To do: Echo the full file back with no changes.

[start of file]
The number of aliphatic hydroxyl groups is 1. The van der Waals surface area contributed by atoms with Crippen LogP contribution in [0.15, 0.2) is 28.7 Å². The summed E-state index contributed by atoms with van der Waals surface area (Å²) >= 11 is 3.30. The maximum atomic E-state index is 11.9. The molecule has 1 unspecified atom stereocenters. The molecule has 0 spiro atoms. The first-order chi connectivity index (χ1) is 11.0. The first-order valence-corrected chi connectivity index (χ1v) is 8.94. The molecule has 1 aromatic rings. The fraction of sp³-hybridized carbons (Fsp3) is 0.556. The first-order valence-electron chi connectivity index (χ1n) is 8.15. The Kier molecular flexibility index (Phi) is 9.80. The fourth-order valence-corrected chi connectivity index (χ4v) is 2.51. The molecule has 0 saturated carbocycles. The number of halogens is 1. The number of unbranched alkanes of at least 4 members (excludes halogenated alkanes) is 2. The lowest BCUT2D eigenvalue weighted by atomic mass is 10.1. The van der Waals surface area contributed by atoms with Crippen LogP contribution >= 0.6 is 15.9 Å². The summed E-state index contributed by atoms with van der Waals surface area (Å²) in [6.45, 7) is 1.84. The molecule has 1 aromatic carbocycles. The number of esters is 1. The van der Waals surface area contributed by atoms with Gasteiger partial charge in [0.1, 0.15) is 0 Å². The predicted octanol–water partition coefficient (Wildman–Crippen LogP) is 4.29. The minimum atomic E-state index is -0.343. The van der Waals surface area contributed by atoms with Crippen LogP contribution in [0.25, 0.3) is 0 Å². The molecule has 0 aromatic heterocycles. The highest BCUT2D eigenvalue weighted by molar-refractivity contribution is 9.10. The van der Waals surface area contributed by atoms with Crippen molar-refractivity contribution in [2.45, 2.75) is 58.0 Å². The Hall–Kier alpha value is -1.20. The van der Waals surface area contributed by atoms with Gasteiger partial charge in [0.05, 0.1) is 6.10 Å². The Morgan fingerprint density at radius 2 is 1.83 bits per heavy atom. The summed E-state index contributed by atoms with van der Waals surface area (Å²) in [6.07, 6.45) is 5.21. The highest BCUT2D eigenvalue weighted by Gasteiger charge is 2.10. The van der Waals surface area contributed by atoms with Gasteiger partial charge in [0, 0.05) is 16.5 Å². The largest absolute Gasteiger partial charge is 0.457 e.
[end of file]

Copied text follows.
The number of aliphatic hydroxyl groups is 1. The van der Waals surface area contributed by atoms with Crippen LogP contribution in [0.15, 0.2) is 28.7 Å². The summed E-state index contributed by atoms with van der Waals surface area (Å²) >= 11 is 3.30. The maximum atomic E-state index is 11.9. The molecule has 1 unspecified atom stereocenters. The molecule has 0 spiro atoms. The first-order chi connectivity index (χ1) is 11.0. The first-order valence-corrected chi connectivity index (χ1v) is 8.94. The molecule has 1 aromatic rings. The fraction of sp³-hybridized carbons (Fsp3) is 0.556. The first-order valence-electron chi connectivity index (χ1n) is 8.15. The Kier molecular flexibility index (Phi) is 9.80. The fourth-order valence-corrected chi connectivity index (χ4v) is 2.51. The molecule has 0 saturated carbocycles. The number of halogens is 1. The number of unbranched alkanes of at least 4 members (excludes halogenated alkanes) is 2. The lowest BCUT2D eigenvalue weighted by atomic mass is 10.1. The van der Waals surface area contributed by atoms with Crippen LogP contribution >= 0.6 is 15.9 Å². The summed E-state index contributed by atoms with van der Waals surface area (Å²) in [6.45, 7) is 1.84. The molecule has 1 aromatic carbocycles. The number of esters is 1. The van der Waals surface area contributed by atoms with Gasteiger partial charge in [0.1, 0.15) is 0 Å². The predicted octanol–water partition coefficient (Wildman–Crippen LogP) is 4.29. The minimum atomic E-state index is -0.343. The van der Waals surface area contributed by atoms with Crippen LogP contribution in [0.25, 0.3) is 0 Å². The molecule has 0 aromatic heterocycles. The highest BCUT2D eigenvalue weighted by molar-refractivity contribution is 9.10. The van der Waals surface area contributed by atoms with Crippen molar-refractivity contribution in [2.45, 2.75) is 58.0 Å². The Hall–Kier alpha value is -1.20. The van der Waals surface area contributed by atoms with Gasteiger partial charge in [0.05, 0.1) is 6.10 Å². The Morgan fingerprint density at radius 2 is 1.83 bits per heavy atom. The summed E-state index contributed by atoms with van der Waals surface area (Å²) in [6.07, 6.45) is 5.21. The highest BCUT2D eigenvalue weighted by Gasteiger charge is 2.10. The van der Waals surface area contributed by atoms with Gasteiger partial charge in [0, 0.05) is 16.5 Å². The largest absolute Gasteiger partial charge is 0.457 e.